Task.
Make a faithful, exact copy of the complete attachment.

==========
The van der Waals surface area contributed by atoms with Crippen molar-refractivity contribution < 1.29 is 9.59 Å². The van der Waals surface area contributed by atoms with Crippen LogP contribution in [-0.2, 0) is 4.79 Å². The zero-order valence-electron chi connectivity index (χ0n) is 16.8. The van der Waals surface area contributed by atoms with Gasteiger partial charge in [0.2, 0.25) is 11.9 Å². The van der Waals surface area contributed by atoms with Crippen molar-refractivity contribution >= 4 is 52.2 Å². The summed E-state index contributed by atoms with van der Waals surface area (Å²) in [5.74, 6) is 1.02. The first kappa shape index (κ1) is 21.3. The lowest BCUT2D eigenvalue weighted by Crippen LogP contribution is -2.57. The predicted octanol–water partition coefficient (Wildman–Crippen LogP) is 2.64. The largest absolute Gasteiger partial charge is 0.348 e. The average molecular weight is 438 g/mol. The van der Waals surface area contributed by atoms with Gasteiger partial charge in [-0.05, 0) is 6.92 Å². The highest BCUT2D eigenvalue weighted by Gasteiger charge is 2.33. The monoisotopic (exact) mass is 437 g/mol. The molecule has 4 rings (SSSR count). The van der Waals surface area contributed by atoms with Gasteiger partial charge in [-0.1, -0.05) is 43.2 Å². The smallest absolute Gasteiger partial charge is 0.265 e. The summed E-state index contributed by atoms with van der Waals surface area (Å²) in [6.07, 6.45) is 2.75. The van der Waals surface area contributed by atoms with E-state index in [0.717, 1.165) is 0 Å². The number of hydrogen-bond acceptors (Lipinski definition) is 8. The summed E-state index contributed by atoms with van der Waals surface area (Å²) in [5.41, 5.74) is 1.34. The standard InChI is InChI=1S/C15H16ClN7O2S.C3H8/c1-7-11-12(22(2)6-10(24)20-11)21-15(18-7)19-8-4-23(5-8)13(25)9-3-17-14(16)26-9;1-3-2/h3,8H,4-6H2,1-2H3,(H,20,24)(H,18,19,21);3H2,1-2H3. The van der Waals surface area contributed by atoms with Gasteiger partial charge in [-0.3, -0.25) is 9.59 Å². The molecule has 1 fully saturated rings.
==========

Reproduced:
The van der Waals surface area contributed by atoms with Crippen molar-refractivity contribution < 1.29 is 9.59 Å². The van der Waals surface area contributed by atoms with Crippen LogP contribution in [-0.2, 0) is 4.79 Å². The zero-order valence-electron chi connectivity index (χ0n) is 16.8. The van der Waals surface area contributed by atoms with Gasteiger partial charge in [0.2, 0.25) is 11.9 Å². The van der Waals surface area contributed by atoms with Crippen molar-refractivity contribution >= 4 is 52.2 Å². The summed E-state index contributed by atoms with van der Waals surface area (Å²) in [5.74, 6) is 1.02. The first kappa shape index (κ1) is 21.3. The lowest BCUT2D eigenvalue weighted by Crippen LogP contribution is -2.57. The predicted octanol–water partition coefficient (Wildman–Crippen LogP) is 2.64. The largest absolute Gasteiger partial charge is 0.348 e. The average molecular weight is 438 g/mol. The van der Waals surface area contributed by atoms with Gasteiger partial charge in [-0.05, 0) is 6.92 Å². The highest BCUT2D eigenvalue weighted by Gasteiger charge is 2.33. The monoisotopic (exact) mass is 437 g/mol. The molecule has 4 rings (SSSR count). The van der Waals surface area contributed by atoms with Gasteiger partial charge in [-0.1, -0.05) is 43.2 Å². The smallest absolute Gasteiger partial charge is 0.265 e. The summed E-state index contributed by atoms with van der Waals surface area (Å²) in [6.07, 6.45) is 2.75. The van der Waals surface area contributed by atoms with E-state index in [0.717, 1.165) is 0 Å². The number of hydrogen-bond acceptors (Lipinski definition) is 8. The summed E-state index contributed by atoms with van der Waals surface area (Å²) in [5.41, 5.74) is 1.34. The standard InChI is InChI=1S/C15H16ClN7O2S.C3H8/c1-7-11-12(22(2)6-10(24)20-11)21-15(18-7)19-8-4-23(5-8)13(25)9-3-17-14(16)26-9;1-3-2/h3,8H,4-6H2,1-2H3,(H,20,24)(H,18,19,21);3H2,1-2H3. The van der Waals surface area contributed by atoms with Gasteiger partial charge in [-0.3, -0.25) is 9.59 Å². The molecule has 1 fully saturated rings.